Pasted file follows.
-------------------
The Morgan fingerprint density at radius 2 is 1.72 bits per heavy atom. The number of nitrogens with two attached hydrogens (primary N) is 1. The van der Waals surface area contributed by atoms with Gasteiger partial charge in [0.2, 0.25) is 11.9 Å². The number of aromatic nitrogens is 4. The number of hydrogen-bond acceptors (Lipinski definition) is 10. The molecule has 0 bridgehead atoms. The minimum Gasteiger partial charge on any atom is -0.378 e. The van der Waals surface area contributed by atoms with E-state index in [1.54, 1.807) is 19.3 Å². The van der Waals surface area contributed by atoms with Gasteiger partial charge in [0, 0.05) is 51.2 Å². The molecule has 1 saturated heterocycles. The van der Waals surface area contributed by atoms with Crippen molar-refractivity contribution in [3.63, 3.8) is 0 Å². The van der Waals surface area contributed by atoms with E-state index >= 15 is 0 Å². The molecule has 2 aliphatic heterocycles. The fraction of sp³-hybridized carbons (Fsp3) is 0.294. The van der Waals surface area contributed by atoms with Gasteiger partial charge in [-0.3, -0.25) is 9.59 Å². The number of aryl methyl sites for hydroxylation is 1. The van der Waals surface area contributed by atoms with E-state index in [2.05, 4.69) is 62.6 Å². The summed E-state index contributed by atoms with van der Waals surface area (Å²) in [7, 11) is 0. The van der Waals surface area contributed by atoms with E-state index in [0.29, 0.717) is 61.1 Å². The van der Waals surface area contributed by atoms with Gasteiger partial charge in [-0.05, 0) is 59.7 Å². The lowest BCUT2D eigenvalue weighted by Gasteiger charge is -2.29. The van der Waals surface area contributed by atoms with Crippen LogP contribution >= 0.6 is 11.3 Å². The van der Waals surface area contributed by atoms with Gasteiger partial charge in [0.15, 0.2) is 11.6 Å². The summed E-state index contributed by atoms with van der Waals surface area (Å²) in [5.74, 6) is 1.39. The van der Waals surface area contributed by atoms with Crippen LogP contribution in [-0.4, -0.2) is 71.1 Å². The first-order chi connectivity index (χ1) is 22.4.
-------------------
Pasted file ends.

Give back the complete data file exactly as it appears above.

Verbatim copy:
The Morgan fingerprint density at radius 2 is 1.72 bits per heavy atom. The number of nitrogens with two attached hydrogens (primary N) is 1. The van der Waals surface area contributed by atoms with Gasteiger partial charge in [0.2, 0.25) is 11.9 Å². The number of aromatic nitrogens is 4. The number of hydrogen-bond acceptors (Lipinski definition) is 10. The molecule has 0 bridgehead atoms. The minimum Gasteiger partial charge on any atom is -0.378 e. The van der Waals surface area contributed by atoms with E-state index in [1.54, 1.807) is 19.3 Å². The van der Waals surface area contributed by atoms with Gasteiger partial charge in [0, 0.05) is 51.2 Å². The molecule has 1 saturated heterocycles. The van der Waals surface area contributed by atoms with Crippen molar-refractivity contribution in [3.63, 3.8) is 0 Å². The van der Waals surface area contributed by atoms with E-state index >= 15 is 0 Å². The molecule has 2 aliphatic heterocycles. The fraction of sp³-hybridized carbons (Fsp3) is 0.294. The van der Waals surface area contributed by atoms with Gasteiger partial charge in [-0.3, -0.25) is 9.59 Å². The number of aryl methyl sites for hydroxylation is 1. The van der Waals surface area contributed by atoms with E-state index in [2.05, 4.69) is 62.6 Å². The summed E-state index contributed by atoms with van der Waals surface area (Å²) in [7, 11) is 0. The van der Waals surface area contributed by atoms with E-state index in [0.29, 0.717) is 61.1 Å². The van der Waals surface area contributed by atoms with Gasteiger partial charge in [-0.05, 0) is 59.7 Å². The lowest BCUT2D eigenvalue weighted by Gasteiger charge is -2.29. The van der Waals surface area contributed by atoms with Crippen LogP contribution >= 0.6 is 11.3 Å². The van der Waals surface area contributed by atoms with Gasteiger partial charge in [0.15, 0.2) is 11.6 Å². The summed E-state index contributed by atoms with van der Waals surface area (Å²) in [5.74, 6) is 1.39. The van der Waals surface area contributed by atoms with Crippen LogP contribution in [-0.4, -0.2) is 71.1 Å². The first-order chi connectivity index (χ1) is 22.4.